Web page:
Going out on a mountain may seem like a grand idea, at least until you realize how far down the fall really is!
Screenplay By: W.R. Burnett & John Huston
Directed By: Raoul Walsh
In the 1930s and through the 1940s the movie landscape was littered with gangster films. There were films about good gangsters, bad gangsters, real life gangsters, funny gangsters, whatever gangster you could think of Hollywood was sure to have come out with at least four films chronicling their plights during this point in film history. High Sierra was put into the capable hands of Raoul Walsh, a man who understood the gangster genre. But, with High Sierra Mr. Walsh decided to go in a new direction with the tried and true gangster flick. He, along with the writers John Huston and W.B. Burnett, created a gangster that was human and a gangster that realized not only was he at the end of his road but so was the age of the gangster as we knew it. Turns out all involved were wrong, as the gangster flick didn’t die off like they were expecting, but High Sierra still ended up a damn fine movie.
Like most of his films, High Sierra begins and ends with the performance of Humphrey Bogart. In this film Mr. Bogart began to move towards the roles that would define him for the rest of his career. He played a killer, but he played someone who pretended to be amoral to hide the moral tendencies that lurked at his core. This, along with the fast talking that Roy partakes in from time to time, would be the hallmarks of Mr. Bogart in all of his classic films, such as Casablanca, The Maltese Falcon, The Big Sleep, The African Queen, and many more. Mr. Bogart’s presence and the frailties he imbued the character of Roy with were more than enough to drive High Sierra to a place above most other gangster flicks from this era. Like I have the habit of saying, Humphrey Bogart was, well, Humphrey Bogart, and that’s all he needed to be.
High Sierra was rounded by a strong leading lady in Ida Lupino and a good cast of complimentary characters. It doesn’t seem insincere when Roy tries to help out Velma, because she is innocent, and she is everything that Roy wishes he could have but knows he never will. That’s what eventually makes the relationship he has with Marie so strong, she is what he has been looking for but she’s also damaged just like he is. Even in love Roy can’t find the pureness that the Ohio farm boy so strives for, only something just as broken as he is. Henry Travers as Pa was also quite noteworthy in a small role. He embodied the man that Roy wanted to be, and he helped Roy to realize that he could have been that man by constantly pointing out to Roy how good he was and the goodness he saw in Roy. High Sierra may begin and end with Humphrey Bogart, but it would have sputtered and died out if not for the supporting actors and actresses.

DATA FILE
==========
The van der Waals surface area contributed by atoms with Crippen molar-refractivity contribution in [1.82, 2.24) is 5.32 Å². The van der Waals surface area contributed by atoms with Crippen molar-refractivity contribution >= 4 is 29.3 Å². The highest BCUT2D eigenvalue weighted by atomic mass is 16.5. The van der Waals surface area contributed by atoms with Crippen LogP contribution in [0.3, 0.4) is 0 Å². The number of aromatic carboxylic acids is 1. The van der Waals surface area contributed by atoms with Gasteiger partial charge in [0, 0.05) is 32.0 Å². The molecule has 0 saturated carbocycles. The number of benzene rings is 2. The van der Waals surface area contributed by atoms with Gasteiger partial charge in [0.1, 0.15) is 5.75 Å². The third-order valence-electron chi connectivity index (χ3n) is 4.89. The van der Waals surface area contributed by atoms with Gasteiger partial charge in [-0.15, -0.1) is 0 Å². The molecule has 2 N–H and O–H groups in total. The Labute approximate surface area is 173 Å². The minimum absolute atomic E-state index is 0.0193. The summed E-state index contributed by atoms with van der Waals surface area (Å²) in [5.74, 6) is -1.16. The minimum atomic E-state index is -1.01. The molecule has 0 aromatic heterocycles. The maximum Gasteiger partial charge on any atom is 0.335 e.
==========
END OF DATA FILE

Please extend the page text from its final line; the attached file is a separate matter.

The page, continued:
The only real downfall of High Sierra is that there are a few scenes that don’t ring true and seem false. Nothing major mind you, but there was a distinct awkwardness in a few of the scenes when Roy is casing out the hotel or when Roy first tries to shoo Marie back to where she came from. But, those were the only gripes I had with an otherwise splendid gangster flick. And don’t think I won’t mention the final chase and shoot out. The entire end sequence beginning with the car chase was structured beautifully and was full of suspense and drama. A fitting end to a great movie.
High Sierra doesn’t get talked about much, even when people are listing Mr. Bogart’s best films. But, it is seminal gangster film, another fine entry in the career of Mr. Bogart, and another great gangster film from Mr. Walsh. If for no other reason you need to see High Sierra for the last time Humphrey Bogart played a true leading bad guy, and for the climatic chase scene, the likes of which Hollywood is still trying to duplicate to this day.